When Kanye West’s sixth studio album, “Yeezus,” spilled onto the Internet early Friday afternoon, it culminated a six-week buildup that was both highly strategic and helter-skelter.
With one cryptic tweet on May 2 that read simply “June Eighteen,” West created a feverish buzz about an unannounced project.
Two weeks later, his team launched a wave of video projections for his then-unheard single, “New Slaves,” on the walls of landmarks in dozens of cities across the globe. The jarring, monochromatic sight of a stoic West declaiming on race and capitalism was a sharp piece of guerrilla marketing that screamed Shepard Fairey.
The very next night he was set to perform as the musical guest on “Saturday Night Live.” The two songs he unveiled, “New Slaves” and “Black Skinhead,” made it clear just how sharply he was turning in a new direction with his latest material.
Stripped of the meticulously lush and layered sounds that have become West’s trademark, “Yeezus” is an intentionally abrasive emotional purge concocted with the help of the rap-whisperer Rick Rubin from various elements of punk, new wave, and drill music that at times sound purposely dissonant.
“Yeezus,” which dropped Tuesday, makes the bleakest songs from West’s last solo album, “My Beautiful Dark Twisted Fantasy,” and his joint record with mentor Jay-Z, “Watch the Throne,” sound like feel-good music in comparison. Those post-Taylor Swift creative outbursts marked the apex of West’s career, but also saw his content shift to more ominous thoughts on religion and wealth.
For the new album — whose title springs from a nickname given to West by longtime protege Kid Cudi — West has again assembled a superteam of collaborators, from Daft Punk and Frank Ocean to Chief Keef and Bon Iver. He smooths out the edges of Young Chop’s trap-music production on “Hold My Liquor” and spaces out the starry sound of Hudson Mohawke on “Send It Up.”
He fully embraces the god complex that he’s been criticized for since making “Jesus Walks” and wearing a crown of thorns on the cover of Rolling Stone magazine in 2006. On “I Am a God,” he raps, “I am a god, even though I’m a man of God, my whole life in the hand of God, so y’all better quit playing with God.”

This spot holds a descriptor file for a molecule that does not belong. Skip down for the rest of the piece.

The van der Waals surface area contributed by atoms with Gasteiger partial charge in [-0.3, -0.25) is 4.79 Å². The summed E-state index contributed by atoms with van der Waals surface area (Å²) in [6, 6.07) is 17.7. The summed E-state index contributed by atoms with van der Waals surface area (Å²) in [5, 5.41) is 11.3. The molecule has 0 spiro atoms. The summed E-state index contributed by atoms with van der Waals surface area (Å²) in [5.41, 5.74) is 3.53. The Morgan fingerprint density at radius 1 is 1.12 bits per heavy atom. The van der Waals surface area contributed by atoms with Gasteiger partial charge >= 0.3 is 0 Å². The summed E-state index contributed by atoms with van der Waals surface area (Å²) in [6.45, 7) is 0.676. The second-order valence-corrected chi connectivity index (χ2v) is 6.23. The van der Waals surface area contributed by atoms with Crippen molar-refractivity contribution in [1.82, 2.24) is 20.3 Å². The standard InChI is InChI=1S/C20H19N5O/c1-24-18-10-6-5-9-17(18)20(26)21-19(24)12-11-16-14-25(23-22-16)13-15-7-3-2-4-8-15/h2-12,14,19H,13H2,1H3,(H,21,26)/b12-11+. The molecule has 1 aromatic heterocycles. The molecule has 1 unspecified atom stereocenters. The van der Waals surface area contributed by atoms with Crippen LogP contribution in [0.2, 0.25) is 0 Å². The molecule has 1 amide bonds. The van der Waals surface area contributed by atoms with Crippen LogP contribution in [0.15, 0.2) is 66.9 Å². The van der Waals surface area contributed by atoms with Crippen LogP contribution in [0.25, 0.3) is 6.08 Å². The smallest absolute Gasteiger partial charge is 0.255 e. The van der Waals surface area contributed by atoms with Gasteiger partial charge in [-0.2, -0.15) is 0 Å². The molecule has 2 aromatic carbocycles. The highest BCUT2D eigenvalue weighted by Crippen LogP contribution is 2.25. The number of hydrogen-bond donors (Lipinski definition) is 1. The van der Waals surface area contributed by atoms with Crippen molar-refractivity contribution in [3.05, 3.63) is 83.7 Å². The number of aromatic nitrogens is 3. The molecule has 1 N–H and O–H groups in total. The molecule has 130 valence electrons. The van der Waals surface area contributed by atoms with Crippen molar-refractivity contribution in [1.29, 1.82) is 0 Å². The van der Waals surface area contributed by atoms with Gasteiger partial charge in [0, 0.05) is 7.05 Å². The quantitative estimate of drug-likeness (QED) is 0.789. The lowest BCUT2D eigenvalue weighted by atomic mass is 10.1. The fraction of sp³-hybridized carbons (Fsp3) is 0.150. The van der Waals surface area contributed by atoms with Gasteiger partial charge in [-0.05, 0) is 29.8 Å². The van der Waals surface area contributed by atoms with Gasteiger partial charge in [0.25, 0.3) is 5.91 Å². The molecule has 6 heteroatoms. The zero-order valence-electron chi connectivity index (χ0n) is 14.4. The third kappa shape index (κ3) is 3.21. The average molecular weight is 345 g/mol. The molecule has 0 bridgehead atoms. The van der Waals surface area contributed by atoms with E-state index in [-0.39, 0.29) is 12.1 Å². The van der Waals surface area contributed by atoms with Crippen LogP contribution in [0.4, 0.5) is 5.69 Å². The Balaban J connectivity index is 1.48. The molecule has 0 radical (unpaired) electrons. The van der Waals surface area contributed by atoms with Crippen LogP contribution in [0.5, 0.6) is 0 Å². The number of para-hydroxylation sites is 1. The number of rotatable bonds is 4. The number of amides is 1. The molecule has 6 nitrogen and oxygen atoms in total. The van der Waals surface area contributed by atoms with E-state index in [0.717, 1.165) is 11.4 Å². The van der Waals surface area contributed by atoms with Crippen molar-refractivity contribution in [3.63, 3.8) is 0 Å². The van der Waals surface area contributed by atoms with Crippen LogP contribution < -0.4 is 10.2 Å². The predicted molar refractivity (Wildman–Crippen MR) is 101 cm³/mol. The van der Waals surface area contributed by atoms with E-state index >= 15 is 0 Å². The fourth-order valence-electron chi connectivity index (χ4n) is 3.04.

He seemingly has more interest in alienating listeners than appeasing them. The very next verse, he rhymes, “Soon as they like you, make them unlike you, cause kissing people’s [expletive] is so unlike you.”
But for an album that’s long on shock value, only a handful of songs were laced with the venomous social commentary that all the hype suggested. By and large, West is either scarred and love-stoned or awkwardly — and pornographically — sex-craved. “Blood on the Leaves” is one of the few songs that remotely resembles a conventional rap song, twisting and bending Nina Simone’s “Strange Fruit” sample over the war horns of C-Murder’s “Down for My N's.” But all it amounts to is delirious breakup song.
The album is closer in sound to the dysfunctional but compelling records by Odd Future or the group Death Grips that have recently lurked at the fringes of rap. It’s as divergent from West’s previous work as 2008’s “808s and Heartbreak,” if not as accessible. It will likely rub people the same way as Mos Def's sophomore shakeup, “The New Danger,” or Lauryn Hill’s milestone/meltdown “Unplugged.”
West always seems a moment away from a monologue or a breakdown. He’s taken to wearing masks that either cover his face completely in diamonds or make him look like the abominable snowman. He just had a child with Kim Kardashian, and he has lashed out against still-standing stigmas on interracial romance. There’s a Dorian Gray quality to West, who sees himself as almost decaying invisibly in his own wealth.
At the end of a freestyle on an early mixtape, West told a rambling story about driving through Chicago, bumping into Oprah Winfrey, and telling her he wanted to one day be a guest on her show.
He said Winfrey asked who he was.
He answered, “I’m Kanye West — a rapper.”
As much as he sounded like he wanted the fame, hearing it some 12 years later, you get the sense he had no idea what he was signing up for. His character has become so distant from the 20-something frat rapper who thought he could take on the world with a backpack and a popped collar on his debut album. With “Yeezus,” West makes a provocative, peculiar, and clear statement that “The College Dropout” is likely never coming back.
Julian Benbow can be reached at firstname.lastname@example.org.